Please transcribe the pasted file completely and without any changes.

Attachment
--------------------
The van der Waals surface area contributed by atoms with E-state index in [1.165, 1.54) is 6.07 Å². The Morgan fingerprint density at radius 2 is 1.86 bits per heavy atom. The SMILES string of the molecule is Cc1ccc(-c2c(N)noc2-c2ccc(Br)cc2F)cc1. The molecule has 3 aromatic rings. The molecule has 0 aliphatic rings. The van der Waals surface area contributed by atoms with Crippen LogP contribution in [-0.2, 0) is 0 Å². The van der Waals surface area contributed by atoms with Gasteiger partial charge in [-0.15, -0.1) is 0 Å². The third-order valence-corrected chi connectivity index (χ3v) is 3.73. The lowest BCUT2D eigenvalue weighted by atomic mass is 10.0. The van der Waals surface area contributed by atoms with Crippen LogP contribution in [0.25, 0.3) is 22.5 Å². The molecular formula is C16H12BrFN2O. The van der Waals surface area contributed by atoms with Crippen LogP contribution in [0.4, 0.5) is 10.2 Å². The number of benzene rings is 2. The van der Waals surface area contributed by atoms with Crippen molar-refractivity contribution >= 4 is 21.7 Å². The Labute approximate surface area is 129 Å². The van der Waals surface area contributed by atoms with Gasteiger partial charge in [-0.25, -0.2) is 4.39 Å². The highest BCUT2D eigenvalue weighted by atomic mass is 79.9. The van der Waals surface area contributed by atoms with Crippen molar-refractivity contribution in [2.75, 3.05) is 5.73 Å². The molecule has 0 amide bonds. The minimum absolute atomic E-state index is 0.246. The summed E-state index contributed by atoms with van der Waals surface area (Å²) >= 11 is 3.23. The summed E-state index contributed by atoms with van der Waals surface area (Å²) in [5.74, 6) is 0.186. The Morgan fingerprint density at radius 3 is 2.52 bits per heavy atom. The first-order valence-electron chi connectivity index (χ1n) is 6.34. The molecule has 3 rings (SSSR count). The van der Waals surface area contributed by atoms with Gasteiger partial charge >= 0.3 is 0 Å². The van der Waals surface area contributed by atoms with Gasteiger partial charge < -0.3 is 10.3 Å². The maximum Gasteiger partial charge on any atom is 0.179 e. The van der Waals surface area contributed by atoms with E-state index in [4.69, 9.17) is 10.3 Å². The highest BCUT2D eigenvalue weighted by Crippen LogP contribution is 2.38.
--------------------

The van der Waals surface area contributed by atoms with E-state index in [1.165, 1.54) is 6.07 Å². The Morgan fingerprint density at radius 2 is 1.86 bits per heavy atom. The SMILES string of the molecule is Cc1ccc(-c2c(N)noc2-c2ccc(Br)cc2F)cc1. The molecule has 3 aromatic rings. The molecule has 0 aliphatic rings. The van der Waals surface area contributed by atoms with Crippen LogP contribution in [-0.2, 0) is 0 Å². The van der Waals surface area contributed by atoms with Gasteiger partial charge in [-0.15, -0.1) is 0 Å². The third-order valence-corrected chi connectivity index (χ3v) is 3.73. The lowest BCUT2D eigenvalue weighted by atomic mass is 10.0. The van der Waals surface area contributed by atoms with Crippen LogP contribution in [0.25, 0.3) is 22.5 Å². The molecular formula is C16H12BrFN2O. The van der Waals surface area contributed by atoms with Crippen LogP contribution in [0.4, 0.5) is 10.2 Å². The number of benzene rings is 2. The van der Waals surface area contributed by atoms with Crippen molar-refractivity contribution >= 4 is 21.7 Å². The Labute approximate surface area is 129 Å². The van der Waals surface area contributed by atoms with Gasteiger partial charge in [-0.25, -0.2) is 4.39 Å². The highest BCUT2D eigenvalue weighted by atomic mass is 79.9. The van der Waals surface area contributed by atoms with Crippen molar-refractivity contribution in [2.75, 3.05) is 5.73 Å². The molecule has 0 amide bonds. The minimum absolute atomic E-state index is 0.246. The summed E-state index contributed by atoms with van der Waals surface area (Å²) >= 11 is 3.23. The summed E-state index contributed by atoms with van der Waals surface area (Å²) in [5.74, 6) is 0.186. The Morgan fingerprint density at radius 3 is 2.52 bits per heavy atom. The first-order valence-electron chi connectivity index (χ1n) is 6.34. The molecule has 3 rings (SSSR count). The van der Waals surface area contributed by atoms with Gasteiger partial charge >= 0.3 is 0 Å². The van der Waals surface area contributed by atoms with Gasteiger partial charge < -0.3 is 10.3 Å². The maximum Gasteiger partial charge on any atom is 0.179 e. The van der Waals surface area contributed by atoms with E-state index in [4.69, 9.17) is 10.3 Å². The highest BCUT2D eigenvalue weighted by Crippen LogP contribution is 2.38.